Only What We Could Carry: The Japanese American Internment Experience

(Preface by) (Afterword by)
& 1 more
Product Details
$26.00  $24.18
Heyday Books
Publish Date
6.0 X 9.0 X 0.9 inches | 1.42 pounds

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About the Author

Lawson Fusao Inada is regarded by many as the poet laureate of Japanese America.He is co-editor of Aiiieeeee!(1983) and The Big Aiiieeeee! (1991) and author of Legends from Camp (1992) and Drawing the Line (1997). Inada is a multiple recipient of NEA Poetry Fellowships and has read his works at the White House. He has been Professor of English at Southern Oregon State College since 1966.

Patricia Wakida's published books, essays, stories, and poetry include: Only What We Could Carry: The Japanese American Internment Experience, Generations Experience; A Japanese American Community Portrait, Letters of Intent, the San Francisco Bay Guardian, Nikkei Heritage, Kyoto Journal, Santa Barbara Review, and the International Quarterly.

William Hohri is a Nisei born in San Francisco in 1927. He was interned at the Manzanar camp during his high school years and graduated from the University of Chicago after the war. He is the author of Repairing America: An Account of the Movement for Japanese-American Redress (1988) and was a columnist for the Rafu Shimpo newspaper.


"A thoughtful and provocative collection."--San Francisco Chronicle

"Only What We Could Carry gives us yet another way of looking at an American tragedy. ... Above all, it is a collection of documents which, together, are a testament to the human spirit."--Roger Daniels, Charles Phelps Taft Professor of History, University of Cincinnati

"Only What We Could Carry gathers together the voices of interment--private, personal stories that could have been lost, but will now be heard and felt. It's as if we have a seat at a family dinner, listening to stories passed down from one generation to another, feeling the pain and the spirit of hope."--David Mas Masumoto, author of Harvest Son: Planting Roots in American Soil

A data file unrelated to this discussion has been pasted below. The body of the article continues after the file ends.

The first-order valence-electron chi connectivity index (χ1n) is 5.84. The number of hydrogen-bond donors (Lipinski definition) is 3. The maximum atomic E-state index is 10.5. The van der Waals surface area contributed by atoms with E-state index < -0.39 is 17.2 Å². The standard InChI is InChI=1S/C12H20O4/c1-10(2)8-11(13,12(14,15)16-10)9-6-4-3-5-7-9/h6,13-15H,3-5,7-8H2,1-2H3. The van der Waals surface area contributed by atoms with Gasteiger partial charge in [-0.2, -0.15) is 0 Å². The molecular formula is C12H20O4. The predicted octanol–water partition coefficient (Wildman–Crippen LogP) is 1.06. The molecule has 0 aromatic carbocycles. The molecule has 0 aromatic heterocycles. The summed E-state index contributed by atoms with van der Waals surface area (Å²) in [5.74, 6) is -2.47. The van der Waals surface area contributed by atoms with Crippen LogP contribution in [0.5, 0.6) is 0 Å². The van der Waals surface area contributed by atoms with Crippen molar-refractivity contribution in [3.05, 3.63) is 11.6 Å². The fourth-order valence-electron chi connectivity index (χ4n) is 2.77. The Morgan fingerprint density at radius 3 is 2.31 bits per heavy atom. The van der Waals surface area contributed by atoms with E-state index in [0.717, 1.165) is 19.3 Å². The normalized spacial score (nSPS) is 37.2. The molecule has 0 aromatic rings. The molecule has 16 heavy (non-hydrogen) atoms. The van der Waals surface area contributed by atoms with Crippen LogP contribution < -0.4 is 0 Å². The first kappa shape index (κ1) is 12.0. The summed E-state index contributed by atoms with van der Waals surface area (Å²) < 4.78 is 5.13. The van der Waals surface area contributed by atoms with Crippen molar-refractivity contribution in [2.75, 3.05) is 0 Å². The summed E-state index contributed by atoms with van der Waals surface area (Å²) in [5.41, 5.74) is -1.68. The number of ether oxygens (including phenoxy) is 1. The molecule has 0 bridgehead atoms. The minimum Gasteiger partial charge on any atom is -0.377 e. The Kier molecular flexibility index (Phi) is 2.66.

"Contained in these pages are what we have these stories are lifted up our humanity, our indomitable spirit and dignity, an implacable quest for justice to redeem the crimes committed against an entire race-indeed an entire nation."--Janice Mirikitani, former Poet Laureate of San Francisco, author of We the Dangerous and Shedding Silence

"Conveys the deep anguish felt by Japanese who defined themselves as citizens of the United States and yet lost their rights as citizens during a time of national fear."--School Library Journal

"The presence of such a volume inspires historical and moral reflection on both the delicate construction of individual liberty and the ambiguities of national identity."--Doubletake

An insightful, touching, often disturbing look at the internment experience ... A must-have component of any collection on the Japanese American experience."--Western Historical Quarterly